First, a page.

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Skate boarding for a better future

Taing Rinith / Khmer Times Share:
Skateistan Cambodia gives children, whom they define as those under the age of 18, free skateboarding lesson for an hour per day and allows them to use the NGO’s skateboards. Supplied

Many Cambodian parents see skateboarding as a dangerous sport, given the involvement of riding and performing tricks on a wooden board with four small wheels – not to mention traffic chaos on the roads and the high number of accidents in the country. However, an international NGO has been using skateboarding as a method to engage and empower Cambodian children, especially the disabled and underprivileged. Taing Rinith goes to Skateistan Cambodia in Phnom Penh to document their mission to build a better society through this innovative course of action.

Several times per week, Toeul Sokna, an 18-year-old high schooler, goes to Skateistan Cambodia, located in Factory Phnom Penh, a kilometre south of the Monivong Bridge along National Road 2.

Among those residing and working in the area, it is known as “a place which gives free skateboarding lessons”. Yet, Sokna no longer goes there to learn; instead, despite her young age, she goes there to teach.

Many children are from underprivileged families. Supplied

On one afternoon, Sokna is observed instructing a young girl on how to skateboard on a half-pipe, a structure resembling a cross-section of a swimming pool, topped by copings and decks. Sokna is holding her little student’s hand to make her feel safe while trying to help her maintain balance. The student looks nervous, but she is also laughing with fun. Also on the 500 square metre skate park are 10 other skateboarders, all under 18, practicing various tricks.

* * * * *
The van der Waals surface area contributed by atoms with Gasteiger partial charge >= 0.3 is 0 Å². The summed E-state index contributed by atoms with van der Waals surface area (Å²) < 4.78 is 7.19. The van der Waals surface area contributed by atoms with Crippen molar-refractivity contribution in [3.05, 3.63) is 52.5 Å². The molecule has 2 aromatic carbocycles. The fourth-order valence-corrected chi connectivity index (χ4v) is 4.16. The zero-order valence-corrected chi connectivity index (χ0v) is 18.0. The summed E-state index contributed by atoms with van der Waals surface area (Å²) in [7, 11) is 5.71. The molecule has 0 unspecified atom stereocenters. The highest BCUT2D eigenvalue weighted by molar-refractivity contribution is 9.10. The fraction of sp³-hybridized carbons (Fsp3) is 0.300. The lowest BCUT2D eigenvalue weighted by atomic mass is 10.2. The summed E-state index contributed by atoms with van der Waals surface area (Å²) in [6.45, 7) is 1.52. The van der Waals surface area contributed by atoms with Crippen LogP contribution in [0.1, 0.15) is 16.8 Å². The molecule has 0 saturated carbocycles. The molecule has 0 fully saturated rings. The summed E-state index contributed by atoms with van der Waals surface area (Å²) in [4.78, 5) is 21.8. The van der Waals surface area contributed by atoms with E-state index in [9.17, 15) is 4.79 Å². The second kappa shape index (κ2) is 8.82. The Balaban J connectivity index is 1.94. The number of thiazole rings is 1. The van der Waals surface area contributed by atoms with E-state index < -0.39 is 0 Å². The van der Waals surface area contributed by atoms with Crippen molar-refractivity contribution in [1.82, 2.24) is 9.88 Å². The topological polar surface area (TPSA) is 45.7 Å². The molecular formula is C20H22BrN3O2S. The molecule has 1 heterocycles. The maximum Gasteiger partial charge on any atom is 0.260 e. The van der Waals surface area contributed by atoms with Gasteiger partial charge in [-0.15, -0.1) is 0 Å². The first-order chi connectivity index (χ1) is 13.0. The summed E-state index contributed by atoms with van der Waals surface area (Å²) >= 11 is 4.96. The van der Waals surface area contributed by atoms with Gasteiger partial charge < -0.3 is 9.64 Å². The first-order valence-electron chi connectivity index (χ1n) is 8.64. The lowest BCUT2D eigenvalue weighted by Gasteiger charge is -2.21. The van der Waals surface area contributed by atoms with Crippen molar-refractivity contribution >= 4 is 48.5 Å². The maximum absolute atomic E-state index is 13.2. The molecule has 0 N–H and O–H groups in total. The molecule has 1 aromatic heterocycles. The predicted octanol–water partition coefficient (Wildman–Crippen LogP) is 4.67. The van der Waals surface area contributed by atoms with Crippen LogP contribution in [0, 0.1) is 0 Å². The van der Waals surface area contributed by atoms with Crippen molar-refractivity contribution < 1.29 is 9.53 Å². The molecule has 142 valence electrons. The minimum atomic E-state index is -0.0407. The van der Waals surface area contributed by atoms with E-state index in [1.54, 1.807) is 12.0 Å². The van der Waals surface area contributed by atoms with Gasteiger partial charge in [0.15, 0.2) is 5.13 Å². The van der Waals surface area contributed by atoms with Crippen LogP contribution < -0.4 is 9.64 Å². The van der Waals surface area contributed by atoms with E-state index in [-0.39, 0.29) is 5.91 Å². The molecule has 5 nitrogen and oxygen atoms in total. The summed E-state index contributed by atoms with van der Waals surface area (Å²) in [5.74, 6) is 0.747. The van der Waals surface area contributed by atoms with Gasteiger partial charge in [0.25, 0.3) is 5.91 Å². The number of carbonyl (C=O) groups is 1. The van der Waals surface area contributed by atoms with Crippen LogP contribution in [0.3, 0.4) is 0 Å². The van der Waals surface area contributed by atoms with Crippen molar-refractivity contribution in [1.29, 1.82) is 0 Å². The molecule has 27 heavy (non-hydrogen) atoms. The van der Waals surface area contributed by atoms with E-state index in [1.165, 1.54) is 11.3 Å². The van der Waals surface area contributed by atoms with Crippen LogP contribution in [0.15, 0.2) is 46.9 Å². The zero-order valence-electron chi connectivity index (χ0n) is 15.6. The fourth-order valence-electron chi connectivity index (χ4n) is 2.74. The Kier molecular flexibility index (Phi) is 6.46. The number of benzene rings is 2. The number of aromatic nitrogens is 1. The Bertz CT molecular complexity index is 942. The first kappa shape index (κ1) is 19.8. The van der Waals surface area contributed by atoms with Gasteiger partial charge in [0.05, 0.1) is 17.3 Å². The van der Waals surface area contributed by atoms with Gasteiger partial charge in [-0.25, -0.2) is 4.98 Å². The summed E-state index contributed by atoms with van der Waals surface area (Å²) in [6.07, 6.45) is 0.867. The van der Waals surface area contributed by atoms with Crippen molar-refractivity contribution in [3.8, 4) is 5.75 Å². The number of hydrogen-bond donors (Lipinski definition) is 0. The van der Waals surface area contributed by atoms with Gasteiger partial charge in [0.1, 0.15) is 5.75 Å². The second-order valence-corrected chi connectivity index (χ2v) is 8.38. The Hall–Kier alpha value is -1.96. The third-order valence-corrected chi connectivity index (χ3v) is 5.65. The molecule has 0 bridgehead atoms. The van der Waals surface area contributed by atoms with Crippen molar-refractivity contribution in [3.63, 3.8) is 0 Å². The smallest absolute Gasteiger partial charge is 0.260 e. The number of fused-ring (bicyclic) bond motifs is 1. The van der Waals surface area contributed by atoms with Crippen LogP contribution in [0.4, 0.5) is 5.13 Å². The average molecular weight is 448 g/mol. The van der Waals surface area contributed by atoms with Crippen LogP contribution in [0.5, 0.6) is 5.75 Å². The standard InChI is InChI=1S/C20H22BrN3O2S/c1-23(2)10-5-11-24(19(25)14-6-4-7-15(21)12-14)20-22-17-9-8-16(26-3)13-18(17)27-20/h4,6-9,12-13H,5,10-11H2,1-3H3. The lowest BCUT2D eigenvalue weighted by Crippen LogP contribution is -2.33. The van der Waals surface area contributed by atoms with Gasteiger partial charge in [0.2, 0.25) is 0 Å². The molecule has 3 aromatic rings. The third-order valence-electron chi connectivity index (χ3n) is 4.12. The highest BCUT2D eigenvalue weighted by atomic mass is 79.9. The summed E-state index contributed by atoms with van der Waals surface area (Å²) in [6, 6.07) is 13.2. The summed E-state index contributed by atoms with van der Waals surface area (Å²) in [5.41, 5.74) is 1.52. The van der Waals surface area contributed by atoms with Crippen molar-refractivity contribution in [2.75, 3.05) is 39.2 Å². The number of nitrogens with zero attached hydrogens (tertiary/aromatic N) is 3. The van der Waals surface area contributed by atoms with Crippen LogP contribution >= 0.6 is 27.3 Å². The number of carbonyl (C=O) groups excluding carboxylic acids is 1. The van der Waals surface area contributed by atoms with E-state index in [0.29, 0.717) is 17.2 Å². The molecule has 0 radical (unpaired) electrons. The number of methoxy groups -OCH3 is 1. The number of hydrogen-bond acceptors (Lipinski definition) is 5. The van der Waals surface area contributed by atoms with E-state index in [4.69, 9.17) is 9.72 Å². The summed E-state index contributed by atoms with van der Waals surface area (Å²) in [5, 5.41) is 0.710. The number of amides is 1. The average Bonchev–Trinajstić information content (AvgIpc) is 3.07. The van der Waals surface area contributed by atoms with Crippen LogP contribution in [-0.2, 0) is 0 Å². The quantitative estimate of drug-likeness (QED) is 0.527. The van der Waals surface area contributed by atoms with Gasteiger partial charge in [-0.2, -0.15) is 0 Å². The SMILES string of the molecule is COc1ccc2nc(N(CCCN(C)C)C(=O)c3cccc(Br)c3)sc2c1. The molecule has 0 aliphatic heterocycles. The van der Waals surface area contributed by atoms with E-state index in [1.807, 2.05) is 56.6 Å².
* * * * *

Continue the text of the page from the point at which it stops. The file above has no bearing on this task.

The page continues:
Skateboarding drew Sokna’s interest when she was only a little girl. She first saw people riding and performing tricks on their skateboards during a family visit to a public park in Phnom Penh. The skateboarders’ agility and tricks, such as kickflip and Ollie, amazed her, making her want to skateboard too.

“I told my father that I wanted to skateboard too,” Sokna tells Good Times 2. “But, he said he would never allow it because I am a girl. Besides, he thought it was too dangerous for me.”

Yet, Sokna did not give up. She often went back to the park and asked the skateboarders there to let her try on their boards. On her first try, she fell in love with it.